Mail from our readers
Check out letters from those who agreed with us, and those who didn't
Mail from our readers
I very much enjoyed your cover story ”The Funnies” in the Oct. 5 issue, but was disappointed not to find more about my own personal favorite, Prince Valiant. In its early, full-page days, it was truly glorious! And no one around now will ever equal Harold Foster’s artistic ability.
Pilot Point, Tex.
I just bought my first copy of your magazine because of your ”Funnies” cover story. I enjoyed the piece and agreed with most of it, except for the kind words directed at that annoying cat-toon Garfield. I personally would like to see him squashed by a truck.
I was thrilled by your choice of Calvin and Hobbes as the best comic strip. That, The Far Side, Nancy, and Fox Trot are among my favorites. On the other hand, Blondie, which should really be called Dagwood, gets very tiresome after a while.
It is painfully obvious that your article on comic strips was written by a man — a sexist man. Not only did he refer to Cathy (a funny strip about a thoroughly modern woman) as ”pathetic,” but he also lauded Blondie, one of the most chauvinistic strips of them all.
I was both surprised and impressed to see a cover story about comics in your Oct. 5 issue. I must say, however, that I find your No. 1 pick, Calvin and Hobbes, to be a slightly dated judgment. Calvin has been coasting on its reputation for a while and Fox Trot will soon be known as America’s best strip.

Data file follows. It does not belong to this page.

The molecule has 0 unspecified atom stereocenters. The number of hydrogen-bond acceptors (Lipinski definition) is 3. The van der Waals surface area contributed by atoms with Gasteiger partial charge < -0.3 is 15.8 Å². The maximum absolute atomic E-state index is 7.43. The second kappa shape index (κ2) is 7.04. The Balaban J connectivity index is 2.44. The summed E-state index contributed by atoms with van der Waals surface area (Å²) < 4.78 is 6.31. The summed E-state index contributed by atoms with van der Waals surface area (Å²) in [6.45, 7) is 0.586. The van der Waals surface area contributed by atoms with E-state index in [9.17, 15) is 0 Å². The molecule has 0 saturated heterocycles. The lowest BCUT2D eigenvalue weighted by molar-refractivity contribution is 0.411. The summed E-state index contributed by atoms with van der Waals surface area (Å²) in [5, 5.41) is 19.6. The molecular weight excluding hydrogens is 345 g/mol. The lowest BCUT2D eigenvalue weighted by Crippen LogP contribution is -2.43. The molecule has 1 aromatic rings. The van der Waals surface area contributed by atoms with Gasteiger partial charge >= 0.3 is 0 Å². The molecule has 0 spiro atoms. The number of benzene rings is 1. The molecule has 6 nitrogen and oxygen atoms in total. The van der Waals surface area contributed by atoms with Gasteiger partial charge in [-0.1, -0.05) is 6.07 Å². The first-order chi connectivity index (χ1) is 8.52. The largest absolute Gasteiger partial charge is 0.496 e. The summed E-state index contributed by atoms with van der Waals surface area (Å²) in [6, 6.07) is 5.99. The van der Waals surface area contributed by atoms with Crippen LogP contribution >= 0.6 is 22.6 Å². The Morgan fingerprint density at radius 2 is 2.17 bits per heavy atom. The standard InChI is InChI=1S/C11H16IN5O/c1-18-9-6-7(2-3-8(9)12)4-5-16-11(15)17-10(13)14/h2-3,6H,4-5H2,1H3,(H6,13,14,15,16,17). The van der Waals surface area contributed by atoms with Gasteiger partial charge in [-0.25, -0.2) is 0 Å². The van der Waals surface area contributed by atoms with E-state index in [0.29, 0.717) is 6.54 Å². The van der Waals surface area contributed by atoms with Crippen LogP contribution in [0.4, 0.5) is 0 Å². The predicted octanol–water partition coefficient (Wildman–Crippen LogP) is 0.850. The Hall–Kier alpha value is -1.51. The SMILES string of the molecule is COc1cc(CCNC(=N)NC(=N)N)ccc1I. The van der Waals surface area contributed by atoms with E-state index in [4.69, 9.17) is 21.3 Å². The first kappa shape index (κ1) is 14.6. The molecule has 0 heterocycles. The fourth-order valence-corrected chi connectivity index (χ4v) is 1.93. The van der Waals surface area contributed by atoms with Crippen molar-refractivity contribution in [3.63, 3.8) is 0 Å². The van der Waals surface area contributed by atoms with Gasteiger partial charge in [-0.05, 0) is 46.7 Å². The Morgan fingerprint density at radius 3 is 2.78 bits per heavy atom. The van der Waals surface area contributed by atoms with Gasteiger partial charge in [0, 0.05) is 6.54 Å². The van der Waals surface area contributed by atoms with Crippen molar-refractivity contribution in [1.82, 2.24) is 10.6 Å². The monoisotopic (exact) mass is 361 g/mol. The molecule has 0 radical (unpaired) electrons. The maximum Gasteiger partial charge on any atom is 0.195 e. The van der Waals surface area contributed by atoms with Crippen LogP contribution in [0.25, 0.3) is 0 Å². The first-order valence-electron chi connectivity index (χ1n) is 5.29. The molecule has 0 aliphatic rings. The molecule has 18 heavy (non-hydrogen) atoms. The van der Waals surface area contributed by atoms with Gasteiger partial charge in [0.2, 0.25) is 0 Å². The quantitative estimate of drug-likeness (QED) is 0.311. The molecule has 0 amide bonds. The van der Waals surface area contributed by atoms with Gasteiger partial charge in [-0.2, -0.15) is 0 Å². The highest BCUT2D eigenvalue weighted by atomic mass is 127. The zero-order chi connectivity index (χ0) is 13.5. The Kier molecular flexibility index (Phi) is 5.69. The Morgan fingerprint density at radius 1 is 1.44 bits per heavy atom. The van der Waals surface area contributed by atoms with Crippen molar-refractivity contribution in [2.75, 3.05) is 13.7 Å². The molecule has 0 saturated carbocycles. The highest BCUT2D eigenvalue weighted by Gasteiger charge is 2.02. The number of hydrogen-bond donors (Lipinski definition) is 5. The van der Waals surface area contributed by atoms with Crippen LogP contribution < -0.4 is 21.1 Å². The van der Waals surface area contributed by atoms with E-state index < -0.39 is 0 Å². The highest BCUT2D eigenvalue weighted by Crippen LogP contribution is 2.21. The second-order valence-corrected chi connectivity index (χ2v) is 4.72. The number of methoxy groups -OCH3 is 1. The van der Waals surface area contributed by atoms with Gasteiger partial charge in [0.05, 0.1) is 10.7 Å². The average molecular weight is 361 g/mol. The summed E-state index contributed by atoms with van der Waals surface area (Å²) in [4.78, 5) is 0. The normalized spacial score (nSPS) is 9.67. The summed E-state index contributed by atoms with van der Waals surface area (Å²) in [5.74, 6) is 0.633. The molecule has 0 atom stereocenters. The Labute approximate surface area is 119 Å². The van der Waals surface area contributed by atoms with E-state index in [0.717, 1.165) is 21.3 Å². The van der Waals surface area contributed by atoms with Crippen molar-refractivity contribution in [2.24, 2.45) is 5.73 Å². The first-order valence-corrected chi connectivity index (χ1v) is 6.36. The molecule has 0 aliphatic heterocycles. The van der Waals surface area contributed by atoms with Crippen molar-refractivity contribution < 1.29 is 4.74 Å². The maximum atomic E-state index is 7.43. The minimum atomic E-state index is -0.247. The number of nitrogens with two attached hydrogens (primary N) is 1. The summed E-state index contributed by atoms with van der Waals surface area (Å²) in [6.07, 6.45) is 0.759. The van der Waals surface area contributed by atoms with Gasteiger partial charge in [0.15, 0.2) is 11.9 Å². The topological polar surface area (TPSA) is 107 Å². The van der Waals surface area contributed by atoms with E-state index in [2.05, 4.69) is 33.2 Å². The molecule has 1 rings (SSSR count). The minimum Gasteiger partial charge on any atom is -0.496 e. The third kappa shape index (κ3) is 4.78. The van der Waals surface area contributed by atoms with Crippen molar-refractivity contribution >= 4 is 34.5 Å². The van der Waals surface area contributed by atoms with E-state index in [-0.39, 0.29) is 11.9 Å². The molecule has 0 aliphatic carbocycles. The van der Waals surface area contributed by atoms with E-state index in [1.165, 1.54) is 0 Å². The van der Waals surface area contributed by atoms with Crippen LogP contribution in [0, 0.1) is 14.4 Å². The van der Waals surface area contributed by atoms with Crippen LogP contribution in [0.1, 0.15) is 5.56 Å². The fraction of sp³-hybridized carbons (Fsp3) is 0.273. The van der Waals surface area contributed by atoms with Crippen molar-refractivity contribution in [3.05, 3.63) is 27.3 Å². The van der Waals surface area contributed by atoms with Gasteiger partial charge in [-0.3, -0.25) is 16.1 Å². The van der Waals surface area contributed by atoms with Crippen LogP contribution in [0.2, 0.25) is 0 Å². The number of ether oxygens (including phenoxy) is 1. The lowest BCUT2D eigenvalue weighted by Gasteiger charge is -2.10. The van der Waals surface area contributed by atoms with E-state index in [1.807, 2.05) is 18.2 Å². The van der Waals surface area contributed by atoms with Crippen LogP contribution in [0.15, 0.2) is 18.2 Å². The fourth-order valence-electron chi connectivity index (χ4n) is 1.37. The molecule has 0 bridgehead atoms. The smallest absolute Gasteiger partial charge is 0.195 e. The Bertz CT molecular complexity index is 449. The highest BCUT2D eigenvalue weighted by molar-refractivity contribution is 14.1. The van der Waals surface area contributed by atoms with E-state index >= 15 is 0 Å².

El Cajon, Calif.
How could you forget, or ignore, the always witty, often hilarious humor of Berke Breathed’s Bloom County? His new Outland also certainly deserved mention. As for Zippy the Pinhead, he should have stayed underground. Love your magazine!
Joan M. Cyr
Editor’s Note: Our selection was made from the comics currently running and from classics available in book form. Bloom County, while often hilarious, was terminated last year by Breathed. It is available in hardcover and paperback collections.
The Beat Goes On
In regard to Ira Robbins’ recent ”critique” of David Cassidy’s new album (Oct. 5), he has restored my complete lack of respect for all music critics, particularly those who feel they must carry on the tradition of trashing Cassidy. I sincerely hope Robbins eats his ”generic,” ”insignificant” words after David’s album goes platinum. Bon appétit, Ira.
False, Greg Sandow. The second half of Carly Simon’s new album, Have You Seen Me Lately?, is very convincing. What are you talking about (Oct. 5)? Far from Carly’s voice ”turning lifeless” in spots, it is rich, melodic, and uplifting throughout. Her incredible talent sends shivers up my spine.